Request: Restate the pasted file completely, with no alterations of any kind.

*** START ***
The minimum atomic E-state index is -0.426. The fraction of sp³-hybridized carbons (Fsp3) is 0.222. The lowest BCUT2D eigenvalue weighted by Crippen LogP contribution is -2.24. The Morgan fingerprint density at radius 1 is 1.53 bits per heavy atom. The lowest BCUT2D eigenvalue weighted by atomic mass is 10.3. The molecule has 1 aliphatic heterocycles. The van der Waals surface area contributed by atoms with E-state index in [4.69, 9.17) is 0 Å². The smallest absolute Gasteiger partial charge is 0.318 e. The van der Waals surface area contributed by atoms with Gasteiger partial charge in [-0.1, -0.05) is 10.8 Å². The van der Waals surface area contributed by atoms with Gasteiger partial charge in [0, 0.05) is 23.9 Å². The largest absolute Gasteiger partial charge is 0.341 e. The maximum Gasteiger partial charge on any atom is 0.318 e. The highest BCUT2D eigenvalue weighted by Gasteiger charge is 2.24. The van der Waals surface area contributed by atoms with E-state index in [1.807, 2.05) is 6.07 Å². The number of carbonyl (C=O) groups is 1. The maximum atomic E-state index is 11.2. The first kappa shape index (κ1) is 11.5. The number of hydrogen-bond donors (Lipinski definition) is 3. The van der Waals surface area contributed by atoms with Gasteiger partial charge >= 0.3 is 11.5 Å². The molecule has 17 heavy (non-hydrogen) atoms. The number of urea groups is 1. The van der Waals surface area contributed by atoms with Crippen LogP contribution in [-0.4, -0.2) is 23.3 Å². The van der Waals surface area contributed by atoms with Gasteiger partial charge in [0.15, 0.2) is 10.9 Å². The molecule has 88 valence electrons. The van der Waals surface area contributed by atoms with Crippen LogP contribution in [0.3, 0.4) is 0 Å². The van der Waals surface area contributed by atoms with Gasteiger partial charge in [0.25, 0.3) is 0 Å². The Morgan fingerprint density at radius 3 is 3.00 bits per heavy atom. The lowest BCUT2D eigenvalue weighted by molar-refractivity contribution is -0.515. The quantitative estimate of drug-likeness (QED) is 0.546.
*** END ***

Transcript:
The minimum atomic E-state index is -0.426. The fraction of sp³-hybridized carbons (Fsp3) is 0.222. The lowest BCUT2D eigenvalue weighted by Crippen LogP contribution is -2.24. The Morgan fingerprint density at radius 1 is 1.53 bits per heavy atom. The lowest BCUT2D eigenvalue weighted by atomic mass is 10.3. The molecule has 1 aliphatic heterocycles. The van der Waals surface area contributed by atoms with E-state index in [4.69, 9.17) is 0 Å². The smallest absolute Gasteiger partial charge is 0.318 e. The van der Waals surface area contributed by atoms with Gasteiger partial charge in [-0.1, -0.05) is 10.8 Å². The van der Waals surface area contributed by atoms with Gasteiger partial charge in [0, 0.05) is 23.9 Å². The largest absolute Gasteiger partial charge is 0.341 e. The maximum Gasteiger partial charge on any atom is 0.318 e. The highest BCUT2D eigenvalue weighted by Gasteiger charge is 2.24. The van der Waals surface area contributed by atoms with E-state index in [1.807, 2.05) is 6.07 Å². The number of carbonyl (C=O) groups is 1. The maximum atomic E-state index is 11.2. The first kappa shape index (κ1) is 11.5. The number of hydrogen-bond donors (Lipinski definition) is 3. The van der Waals surface area contributed by atoms with Gasteiger partial charge >= 0.3 is 11.5 Å². The molecule has 17 heavy (non-hydrogen) atoms. The number of urea groups is 1. The van der Waals surface area contributed by atoms with Crippen LogP contribution in [-0.4, -0.2) is 23.3 Å². The van der Waals surface area contributed by atoms with Gasteiger partial charge in [0.15, 0.2) is 10.9 Å². The molecule has 88 valence electrons. The van der Waals surface area contributed by atoms with Crippen LogP contribution in [0.3, 0.4) is 0 Å². The van der Waals surface area contributed by atoms with Gasteiger partial charge in [0.25, 0.3) is 0 Å². The Morgan fingerprint density at radius 3 is 3.00 bits per heavy atom. The lowest BCUT2D eigenvalue weighted by molar-refractivity contribution is -0.515. The quantitative estimate of drug-likeness (QED) is 0.546.